I love experimenting with various tastes when I cook, and especially with Asian flavours. So here I’ve tried a very interesting combination in the glaze for this juicy and tasty turkey breast pastrami. What’s best about this recipe, besides it’s taste and aroma, is you don’t really need a grill or a smoker – it will taste fabulous roasted in the oven as well!
Do you remember the last time you’ve grilled chicken breasts? No? Oh don’t get worried, your memory is just fine! You are in a good company – many people simply avoid grilling chicken breasts. Why? Well, for one simple reason – it often comes out dry as a desert!
In a whole chicken the breast is the leanest part, very low fat, and when grilling it dries almost instantly. So, since shortening cooking time isn’t an option here (unlike beef, chicken must always be “well done” – that’s a food safety matter), another obvious idea is to “push” extra liquids into the meat. Yes, you may use an injector, and by all means, if you’re in a hurry, do use it, indeed! However, there is a much simpler and basic way – brining!
Very often my recipes are quite complex, but sometimes I like to go back to the “keep it simple” approach, and this is one of those times. Hens, simply halved, rubbed with olive oil and spices and grilled – quick score when you don’t want to get into complications.
In my cooking I very often mix and match different styles, tastes and techniques, mainly because I love experimenting, but also because the results can be absolutely stunning. This is one of those adventures – Aussie lamb shanks, seasoned with a wonderful “Three Little Pigs Touch of Cherry” BBQ rub, one of the best commercially available rubs I’ve tried, and then roasted with a pint of Guinness stout (“The black stuff”, as they call it in Ireland).
It’s been a long while, as I’ve been busy with my other projects, which I will be delighted to share with you quite soon. My wood workshop has been made fully operational and I am trying my luck as a hobbyist woodworker.
However, my barbie was not given any days off! So here is a quick and very easy to make pork fillet roll, grilled, needless to mention. And with some extra bacon reinforcement it really is a treat!
Despite its simplicity, this dish has a history of thousands of years. Pilaf, or palov, osh-palov, biryani, pulão… It has known countless variations in India, Balkan, Caucasian, central and south Asian countries, and it’s basis is rice, cooked in a seasoned broth. The usual meat of choice is lamb, but here’s a version of the same dish, but with chicken.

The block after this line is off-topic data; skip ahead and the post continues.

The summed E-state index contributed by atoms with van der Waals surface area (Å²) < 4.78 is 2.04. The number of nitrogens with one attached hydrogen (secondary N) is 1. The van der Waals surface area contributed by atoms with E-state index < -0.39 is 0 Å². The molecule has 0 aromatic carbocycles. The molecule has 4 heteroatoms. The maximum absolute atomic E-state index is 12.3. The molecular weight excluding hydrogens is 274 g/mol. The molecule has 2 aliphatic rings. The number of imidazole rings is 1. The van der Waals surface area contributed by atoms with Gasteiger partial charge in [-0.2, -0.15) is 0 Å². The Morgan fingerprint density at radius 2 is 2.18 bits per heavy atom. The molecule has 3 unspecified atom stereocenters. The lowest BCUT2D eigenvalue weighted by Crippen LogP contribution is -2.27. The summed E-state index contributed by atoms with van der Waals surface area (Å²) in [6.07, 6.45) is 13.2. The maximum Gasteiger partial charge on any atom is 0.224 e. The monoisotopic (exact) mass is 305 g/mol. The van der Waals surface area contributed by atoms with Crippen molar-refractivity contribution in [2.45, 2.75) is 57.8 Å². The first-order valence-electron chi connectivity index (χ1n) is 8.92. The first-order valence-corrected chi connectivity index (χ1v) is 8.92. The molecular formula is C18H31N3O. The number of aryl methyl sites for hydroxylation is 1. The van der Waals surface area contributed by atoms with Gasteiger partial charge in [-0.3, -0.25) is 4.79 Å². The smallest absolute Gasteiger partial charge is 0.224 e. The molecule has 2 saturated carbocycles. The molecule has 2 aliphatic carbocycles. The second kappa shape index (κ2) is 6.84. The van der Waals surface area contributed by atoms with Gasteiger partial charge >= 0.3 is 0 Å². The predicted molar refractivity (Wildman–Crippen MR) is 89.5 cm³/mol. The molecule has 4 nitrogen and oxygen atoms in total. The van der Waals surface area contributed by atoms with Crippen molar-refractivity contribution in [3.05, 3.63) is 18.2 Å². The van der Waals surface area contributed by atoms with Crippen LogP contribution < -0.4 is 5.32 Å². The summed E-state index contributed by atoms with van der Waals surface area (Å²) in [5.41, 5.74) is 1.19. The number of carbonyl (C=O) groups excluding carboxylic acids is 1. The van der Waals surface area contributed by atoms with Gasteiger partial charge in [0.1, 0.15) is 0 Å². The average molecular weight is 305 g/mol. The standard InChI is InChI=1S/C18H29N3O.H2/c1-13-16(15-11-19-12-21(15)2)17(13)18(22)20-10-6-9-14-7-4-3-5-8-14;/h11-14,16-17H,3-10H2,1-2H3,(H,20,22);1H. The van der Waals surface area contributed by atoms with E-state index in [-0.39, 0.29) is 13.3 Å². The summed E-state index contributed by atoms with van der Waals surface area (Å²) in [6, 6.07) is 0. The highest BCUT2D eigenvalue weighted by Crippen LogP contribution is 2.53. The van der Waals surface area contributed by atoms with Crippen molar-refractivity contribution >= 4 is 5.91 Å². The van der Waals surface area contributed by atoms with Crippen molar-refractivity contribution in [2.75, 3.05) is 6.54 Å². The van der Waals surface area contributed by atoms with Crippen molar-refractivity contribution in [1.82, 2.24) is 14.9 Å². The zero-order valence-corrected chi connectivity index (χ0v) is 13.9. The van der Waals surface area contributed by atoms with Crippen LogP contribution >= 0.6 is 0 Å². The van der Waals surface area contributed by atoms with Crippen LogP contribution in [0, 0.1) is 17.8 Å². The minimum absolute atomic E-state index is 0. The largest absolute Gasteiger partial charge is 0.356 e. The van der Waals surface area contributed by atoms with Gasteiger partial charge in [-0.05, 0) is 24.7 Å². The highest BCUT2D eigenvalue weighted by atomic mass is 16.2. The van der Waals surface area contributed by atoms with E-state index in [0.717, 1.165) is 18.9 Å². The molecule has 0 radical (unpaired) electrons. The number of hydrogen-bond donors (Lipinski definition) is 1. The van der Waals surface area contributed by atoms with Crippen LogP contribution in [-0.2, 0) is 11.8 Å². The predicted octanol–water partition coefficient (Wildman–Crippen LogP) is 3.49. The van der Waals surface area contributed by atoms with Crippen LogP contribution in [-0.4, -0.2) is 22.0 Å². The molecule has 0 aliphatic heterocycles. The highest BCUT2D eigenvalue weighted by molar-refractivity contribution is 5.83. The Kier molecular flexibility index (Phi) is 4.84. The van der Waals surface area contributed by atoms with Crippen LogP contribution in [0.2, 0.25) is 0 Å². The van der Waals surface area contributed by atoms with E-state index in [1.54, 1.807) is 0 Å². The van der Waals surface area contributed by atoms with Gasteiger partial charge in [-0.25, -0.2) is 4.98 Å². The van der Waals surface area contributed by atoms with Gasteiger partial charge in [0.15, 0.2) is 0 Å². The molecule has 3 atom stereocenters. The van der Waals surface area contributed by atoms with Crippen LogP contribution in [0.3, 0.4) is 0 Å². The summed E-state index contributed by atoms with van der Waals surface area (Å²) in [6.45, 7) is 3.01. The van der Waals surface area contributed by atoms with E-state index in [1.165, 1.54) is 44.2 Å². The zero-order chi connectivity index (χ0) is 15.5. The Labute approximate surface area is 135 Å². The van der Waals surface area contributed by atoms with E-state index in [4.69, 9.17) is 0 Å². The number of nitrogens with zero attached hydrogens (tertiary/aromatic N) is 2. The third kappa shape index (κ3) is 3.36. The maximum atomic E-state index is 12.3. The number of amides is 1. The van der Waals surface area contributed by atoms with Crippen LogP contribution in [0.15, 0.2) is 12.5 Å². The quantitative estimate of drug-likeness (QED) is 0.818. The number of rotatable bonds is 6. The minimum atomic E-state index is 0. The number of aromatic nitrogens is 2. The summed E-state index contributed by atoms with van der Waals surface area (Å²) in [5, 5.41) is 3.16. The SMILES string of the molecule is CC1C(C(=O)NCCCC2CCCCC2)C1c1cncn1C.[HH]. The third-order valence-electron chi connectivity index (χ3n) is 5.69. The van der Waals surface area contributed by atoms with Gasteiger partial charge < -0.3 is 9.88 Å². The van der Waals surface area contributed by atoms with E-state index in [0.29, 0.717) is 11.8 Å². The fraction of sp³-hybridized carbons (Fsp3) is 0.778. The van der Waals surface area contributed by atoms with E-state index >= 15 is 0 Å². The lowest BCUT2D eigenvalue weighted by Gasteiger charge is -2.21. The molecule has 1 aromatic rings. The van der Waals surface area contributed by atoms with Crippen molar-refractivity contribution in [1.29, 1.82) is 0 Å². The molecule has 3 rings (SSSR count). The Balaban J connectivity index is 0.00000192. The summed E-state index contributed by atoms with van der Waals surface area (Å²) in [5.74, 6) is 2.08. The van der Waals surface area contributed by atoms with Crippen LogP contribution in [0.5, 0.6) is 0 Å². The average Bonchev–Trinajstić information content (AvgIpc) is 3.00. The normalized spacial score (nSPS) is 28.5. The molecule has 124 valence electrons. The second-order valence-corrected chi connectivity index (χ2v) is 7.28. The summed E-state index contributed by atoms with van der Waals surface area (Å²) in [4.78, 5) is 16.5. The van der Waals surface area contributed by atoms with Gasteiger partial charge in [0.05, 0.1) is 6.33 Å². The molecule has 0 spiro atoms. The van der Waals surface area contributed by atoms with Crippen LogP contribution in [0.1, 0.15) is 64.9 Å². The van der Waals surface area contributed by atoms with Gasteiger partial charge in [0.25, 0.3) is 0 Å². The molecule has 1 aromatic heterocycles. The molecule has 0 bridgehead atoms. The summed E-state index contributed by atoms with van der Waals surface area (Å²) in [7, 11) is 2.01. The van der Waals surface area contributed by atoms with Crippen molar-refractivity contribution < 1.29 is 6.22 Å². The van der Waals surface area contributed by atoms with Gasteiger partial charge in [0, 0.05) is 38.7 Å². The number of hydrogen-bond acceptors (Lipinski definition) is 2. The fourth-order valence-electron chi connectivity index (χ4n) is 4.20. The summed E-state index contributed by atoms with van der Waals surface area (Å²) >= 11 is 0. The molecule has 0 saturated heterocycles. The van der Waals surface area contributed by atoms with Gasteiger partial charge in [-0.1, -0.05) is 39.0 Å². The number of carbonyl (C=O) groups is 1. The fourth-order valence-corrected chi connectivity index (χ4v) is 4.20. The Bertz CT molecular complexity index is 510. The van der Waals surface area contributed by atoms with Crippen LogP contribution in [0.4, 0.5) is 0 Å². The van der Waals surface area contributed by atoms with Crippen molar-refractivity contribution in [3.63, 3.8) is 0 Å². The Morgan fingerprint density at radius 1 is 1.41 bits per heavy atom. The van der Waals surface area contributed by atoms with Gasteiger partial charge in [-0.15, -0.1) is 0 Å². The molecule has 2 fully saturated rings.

Last two weeks the weather was, how shall I put this, not smoke friendly. So I pulled out my dutch oven, or, to be precise, a bigger brother of a wok, made of cast iron, which can be used on a gas stove top, and… well, there was a cubed beef, potatoes, carrots, onions…. so here we go – braised beef with potatoes, the way my granny used to make it 30 years ago.
Few days ago we were invited to a dinner at our friends… As it was one of those “collectively prepared” meals when everyone brings a plate to share, we were requested to bring the dessert. Making a long story short, my wife pulled few recipes out of her infinite stash of books, cut out magazine pages, notes and God knows what else, and there was this one, right on the top of that pile… As I saw it, I knew it’s going to be the one, and boy, it turned out to be a success!
When I posted this photo on my Facebook page I wrote “burgers and kabobs”. However, since I got quite a few complaints from my Greek speaking friends (and working in a company with a big branch in Cyprus, I have a bunch of those 🙂 ), I decided to give this post a Greek spirit. So, today we are grilling mpiftekia – Greek burgers, and souvlaki – chicken thigh fillet skewers. And yeah, you’ll get extra points if you’re able to actually pronounce those names 🙂 🙂 🙂
Those of you who follow my posts probably remember my origins, roots, if you like, are from Eastern Europe. Generally speaking, Russian, I would say, but being more specific, I was born in Bessarabia, a relatively small piece of land in between Moldova, Ukraine and the Black Sea. Throughout its whole history Bessarabia was a very desired trophy – it’s been conquered by Turks, Romanians, Russians and a handful of others who ruled the land for shorter periods of time… Such a mixture of cultures created a very interesting culinary fusion as well, and Bessarabia’ cooking is heavily influenced by that of the conquerors – Turkey and Romania mainly, but also Russia and Ukraine. So, today I want to show you my take on a traditional Romanian “mititei” – grilled ground meat rolls, as I remember them from my childhood.